Twitter didn’t respond to a request for comment. Emails to several staff on the company’s European communications team bounced back as undeliverable.

Musk’s acquisition of Twitter last month fanned widespread concern that purveyors of lies and misinformation would be allowed to flourish on the site. The billionaire Tesla CEO, who has frequently expressed his belief that Twitter had become too restrictive, has been reinstating suspended accounts, including former President Donald Trump’s.

Twitter faces more scrutiny in Europe by the middle of next year, when new EU rules aimed at protecting internet users’ online safety will start applying to the biggest online platforms. Violations could result in huge fines of up to 6 percent of a company’s annual global revenue.

France’s online regulator Arcom said it received a reply from Twitter after writing to the company earlier this week to say it was concerned about the effect that staff departures would have on Twitter’s “ability maintain a safe environment for its users.”

Arcom also asked the company to confirm it can meet its “legal obligations” in fighting online hate speech and that it is committed to implementing the new EU online rules. Arcom said it received a response from Twitter and that it will “study their response,” without giving more details.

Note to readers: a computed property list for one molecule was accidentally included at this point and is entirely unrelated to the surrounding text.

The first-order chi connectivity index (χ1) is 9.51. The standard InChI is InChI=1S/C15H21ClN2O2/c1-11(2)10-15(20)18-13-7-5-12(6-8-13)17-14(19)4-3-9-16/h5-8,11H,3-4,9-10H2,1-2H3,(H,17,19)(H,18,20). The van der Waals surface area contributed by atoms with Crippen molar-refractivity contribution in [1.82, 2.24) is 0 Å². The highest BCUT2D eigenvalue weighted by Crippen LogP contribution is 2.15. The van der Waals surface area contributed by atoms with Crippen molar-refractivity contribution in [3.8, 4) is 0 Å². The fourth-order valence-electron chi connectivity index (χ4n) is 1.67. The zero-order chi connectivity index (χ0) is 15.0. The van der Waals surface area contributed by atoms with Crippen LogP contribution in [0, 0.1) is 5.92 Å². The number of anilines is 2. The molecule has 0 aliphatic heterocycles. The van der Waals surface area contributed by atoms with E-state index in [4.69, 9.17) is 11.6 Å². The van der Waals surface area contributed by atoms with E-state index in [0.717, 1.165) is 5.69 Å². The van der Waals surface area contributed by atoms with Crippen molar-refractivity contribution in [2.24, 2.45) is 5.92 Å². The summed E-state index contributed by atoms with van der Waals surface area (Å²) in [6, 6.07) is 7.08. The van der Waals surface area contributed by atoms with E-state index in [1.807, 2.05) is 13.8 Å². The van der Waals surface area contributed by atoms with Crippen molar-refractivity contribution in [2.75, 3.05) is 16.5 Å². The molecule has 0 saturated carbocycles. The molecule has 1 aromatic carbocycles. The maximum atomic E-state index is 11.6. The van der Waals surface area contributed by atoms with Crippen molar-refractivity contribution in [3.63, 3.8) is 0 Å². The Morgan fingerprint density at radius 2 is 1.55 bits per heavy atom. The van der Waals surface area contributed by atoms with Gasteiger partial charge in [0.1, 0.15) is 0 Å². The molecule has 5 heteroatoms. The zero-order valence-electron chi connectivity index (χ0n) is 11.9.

Tech companies that signed up to the EU’s disinformation code agree to commit to measures aimed at reducing disinformation and file regular reports on whether they’re living up to their promises, though there’s little in the way of punishment.

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Twitter Responds to France Communication Regulator’s Query on Deadline

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By Reuters | Updated: 25 November 2022

Twitter has met a Thursday deadline to respond to France’s communications regulator about whether the company can meet its legal obligations, a spokesperson for the regulator said.

Arcom sent a letter on Monday to Twitter asking if it can meet its legal obligation to guarantee transparent information in spite of steep job cuts at the firm.

“Twitter responded to our letter,” the spokesperson for Arcom said. “We will analyse their response. The dialogue is continuing.”